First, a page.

For the last five months or so, the phrase that has circled my mind as I paint is “a history of power.” My work has always centered around memory – collective, individual, and epigenetic. Sometimes it is through the lens of family structures, immigration, or displacement. Right now I am approaching it through the paradigm of power: collective power through movements, the (re)generation of power through memory, and how the structures that unleash and uphold state violence wield memory to exert control over our collective imaginary. What are the various histories of power at play and how does art influence our relationship to them?  

I love studying the history of ancient Persian crafts and artistic traditions such as rug weaving, pottery and illuminated manuscripts. Poetry sends ripples through the deep waters of my being and influences me through a mysterious chain of events that I am still unable to articulate. My work also involves a lot of methodological research into history, politics, sociology, linguistics, etc. For better or for worse, almost everything I do is rooted in a socio-political context.

My work is motivated by the artistic community of fellow painters and writers. I also find a lot of solace being around plants, either in my garden or on the trails. I’m very drawn to moving bodies of water. Both community and nature feed and replenish my soul when I am exhausted. As for music, my interests range wildly and include underground hip hop, classical Persian, reggaeton, and salsa.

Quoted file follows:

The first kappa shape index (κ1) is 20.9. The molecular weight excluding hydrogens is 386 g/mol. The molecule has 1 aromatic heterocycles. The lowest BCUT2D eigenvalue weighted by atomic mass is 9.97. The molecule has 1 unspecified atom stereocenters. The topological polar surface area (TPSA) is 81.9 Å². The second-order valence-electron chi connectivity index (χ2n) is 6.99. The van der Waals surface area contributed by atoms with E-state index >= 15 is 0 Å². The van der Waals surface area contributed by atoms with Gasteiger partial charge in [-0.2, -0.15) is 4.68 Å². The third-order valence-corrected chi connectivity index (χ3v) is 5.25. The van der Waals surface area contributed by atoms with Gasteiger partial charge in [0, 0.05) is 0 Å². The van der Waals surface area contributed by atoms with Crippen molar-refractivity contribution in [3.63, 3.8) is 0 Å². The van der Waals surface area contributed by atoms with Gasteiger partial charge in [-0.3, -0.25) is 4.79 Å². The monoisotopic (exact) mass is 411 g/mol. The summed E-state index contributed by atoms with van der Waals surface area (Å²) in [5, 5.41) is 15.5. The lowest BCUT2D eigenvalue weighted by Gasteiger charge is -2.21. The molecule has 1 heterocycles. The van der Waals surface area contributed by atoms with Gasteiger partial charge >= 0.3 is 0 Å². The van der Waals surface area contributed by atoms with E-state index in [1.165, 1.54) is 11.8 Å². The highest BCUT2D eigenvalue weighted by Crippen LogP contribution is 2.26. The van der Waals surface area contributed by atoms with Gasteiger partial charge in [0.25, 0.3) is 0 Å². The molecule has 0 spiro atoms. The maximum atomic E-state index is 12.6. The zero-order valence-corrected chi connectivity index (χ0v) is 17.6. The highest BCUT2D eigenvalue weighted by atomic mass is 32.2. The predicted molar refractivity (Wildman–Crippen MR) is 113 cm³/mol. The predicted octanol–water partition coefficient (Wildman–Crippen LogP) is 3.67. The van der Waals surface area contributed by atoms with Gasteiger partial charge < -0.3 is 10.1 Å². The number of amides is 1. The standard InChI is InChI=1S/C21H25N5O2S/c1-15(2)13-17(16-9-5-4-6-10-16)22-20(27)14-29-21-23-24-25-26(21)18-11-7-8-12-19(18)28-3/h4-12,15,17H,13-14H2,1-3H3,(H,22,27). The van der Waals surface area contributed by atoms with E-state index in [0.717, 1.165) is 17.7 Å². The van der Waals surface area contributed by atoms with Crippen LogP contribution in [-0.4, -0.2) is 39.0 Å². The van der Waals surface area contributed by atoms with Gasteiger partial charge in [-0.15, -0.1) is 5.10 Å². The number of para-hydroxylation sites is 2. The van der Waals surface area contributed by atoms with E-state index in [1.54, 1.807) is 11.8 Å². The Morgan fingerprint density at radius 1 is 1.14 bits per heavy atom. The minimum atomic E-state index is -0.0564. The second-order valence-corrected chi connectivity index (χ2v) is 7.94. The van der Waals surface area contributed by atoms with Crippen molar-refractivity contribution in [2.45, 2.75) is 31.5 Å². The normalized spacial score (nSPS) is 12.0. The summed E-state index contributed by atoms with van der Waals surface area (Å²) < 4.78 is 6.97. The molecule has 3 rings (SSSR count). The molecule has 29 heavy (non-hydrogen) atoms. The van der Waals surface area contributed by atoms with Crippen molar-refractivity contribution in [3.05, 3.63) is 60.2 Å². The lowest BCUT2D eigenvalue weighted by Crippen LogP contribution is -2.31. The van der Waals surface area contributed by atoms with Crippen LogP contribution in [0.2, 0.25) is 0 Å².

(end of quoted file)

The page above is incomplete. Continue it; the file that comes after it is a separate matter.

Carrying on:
Creative blocks are part of the process and I think they can even have a positive role in pushing us and encouraging growth. Whenever I’ve faced a block in my creativity, I’ve tried to reframe it in terms of “seasons” in an effort to normalize and accept it as part of the creative process. There are seasons for venturing outward, for actively creating, for engaging and sharing parts of myself with the world. And then there are seasons for staying inside, incubating seedlings, and engaging in deep internal reflections. I try to respect whatever season my soul is in by acknowledging, accepting, and welcoming it.

If I’m experiencing blocks when I have deadlines or commissions coming up, I try to address any underlying issues that may be present while simultaneously watering my soul from its roots. I try to ground myself and connect to stimulation through my senses – seeking wind on my skin, spending an afternoon cooking food for my family, feeling the sun beating down on me. And I try to just sit my inner child down and ask her to write or draw literally anything – with no judgment or punishment, to get the ball rolling. These sorts of things generally help loosen whatever knots are present and prevent me from working.  

At the end of the day, It’s my goal to help advance the causes of social movements and be meaningful to the community in some way.

My name is Ghazal Ghazi (Tehran, 1990). I’m a muralist, painter, translator, and published author. I have produced numerous large-scale, site-specific works of art for public and private institutions throughout the country and internationally.

©Alchemy & Elegy